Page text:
A piece of land meant for a proposed Veterans cemetery in northern Sioux Falls will soon be in the state’s hands.
The City of Sioux Falls approved an ordinance gifting 60 acres of land to the South Dakota Department of Veterans Affairs this past week. The National Cemetery Administration has also notified the state that it may be awarded grant funds for construction costs.
This plot of land, north of where Interstates 90 and 229 meet, could soon be the final resting place for many South Dakota heroes.
“I stand out here and it’s so breathtaking. The location couldn’t be more perfect,” Veteran Erin Bultje said.
Bultje served in the Army with the First Armored Division out of Germany. She says the cemetery will not only be a memorial to service members who have passed away, it will be a place of reflection for many who are still alive.
“I’m very proud to have served my country. I’m very proud of the friendships that I’ve made that have turned into lifelong friendships and just to be able to stand tall with that 1-percent of the population that has served,” Bultje said.
Bultje, who’s also the Executive Director of South Dakota Joining Forces, says Veterans cemeteries can bring out a lot of emotions. While she was in Luxembourg years ago, she sought out her great uncle’s grave. He died serving in Europe during World War II. After the visit, she brought pictures back for her grandfather.
Matt Holsen: What did that mean to your Grandpa?
Erin Bultje: I think his tears said it all because he was never able to and that was his favorite uncle.
If South Dakota gets its way, Sioux Falls will be the next city to gain a Veterans cemetery. South Dakota Department of Veterans Affairs Deputy Secretary Aaron Pollard says the state is waiting on a $6 million federal grant before it can start construction hopefully sometime late next year.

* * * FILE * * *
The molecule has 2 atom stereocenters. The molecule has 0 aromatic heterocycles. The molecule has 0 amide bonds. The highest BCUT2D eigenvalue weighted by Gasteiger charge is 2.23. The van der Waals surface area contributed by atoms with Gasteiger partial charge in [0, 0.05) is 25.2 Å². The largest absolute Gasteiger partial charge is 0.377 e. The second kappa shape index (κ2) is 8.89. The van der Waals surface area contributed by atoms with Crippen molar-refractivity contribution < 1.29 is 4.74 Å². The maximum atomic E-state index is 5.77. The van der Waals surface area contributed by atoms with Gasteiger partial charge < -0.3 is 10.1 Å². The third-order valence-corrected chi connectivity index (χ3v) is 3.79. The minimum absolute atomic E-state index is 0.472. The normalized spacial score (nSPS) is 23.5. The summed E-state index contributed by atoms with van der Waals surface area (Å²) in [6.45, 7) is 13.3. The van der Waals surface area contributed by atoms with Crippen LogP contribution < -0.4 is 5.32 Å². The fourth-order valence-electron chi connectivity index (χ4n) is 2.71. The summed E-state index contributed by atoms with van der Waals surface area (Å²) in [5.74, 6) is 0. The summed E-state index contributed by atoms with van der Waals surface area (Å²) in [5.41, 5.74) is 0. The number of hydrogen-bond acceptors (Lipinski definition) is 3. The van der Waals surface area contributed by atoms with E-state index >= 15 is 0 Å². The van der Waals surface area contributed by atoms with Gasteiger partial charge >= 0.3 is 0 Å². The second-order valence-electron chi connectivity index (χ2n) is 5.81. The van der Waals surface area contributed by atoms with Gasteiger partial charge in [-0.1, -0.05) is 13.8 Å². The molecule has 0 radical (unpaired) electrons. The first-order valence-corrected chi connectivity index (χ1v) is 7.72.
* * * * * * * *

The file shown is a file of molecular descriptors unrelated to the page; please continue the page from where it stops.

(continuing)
“Making big steps. Next week we meet with the National Cemetery Administration and our design team to hopefully narrow down the design concept and go over some other things that would involve construction of the cemetery,” Pollard said.
If you’re wondering what the facility could look like, check out this video. Minnesota has two state Veterans cemeteries. This is video of a new one that just opened in Preston in 2016.
“The thing that strikes you anytime you enter one of these cemeteries is just the grand entrance and the avenue of flags and you know, you know when you enter that it’s a sacred place. It’s important. It’s a place where heroes and their families can go and be laid to rest,” Pollard said.
Minnesota also has another state cemetery being built in Duluth.
While South Dakota boasts the Black Hills National Cemetery in Sturgis, Bultje says Veterans on the east side of South Dakota have been underserved.
“Now they don’t have to make that decision. They can be buried close to home with their fellow Veterans, comrades in arms and their family,” Bultje said.
Matt Holsen: Is this a place that you would like to buried yourself.
Erin Bultje: Absolutely. I’d be honored to.
A finish line for the project is in sight. Pollard says it’s taken a lot of help to get to this point.
“It’s been a true collaborative effort and the support that’s gotten behind Veterans and their families is just, it’s great to see. That’s why we live in South Dakota,” Pollard said.
The state has already provided $600,000 for the project An additional $3 million needs to be raised in five years for the cemetery’s endowment fund.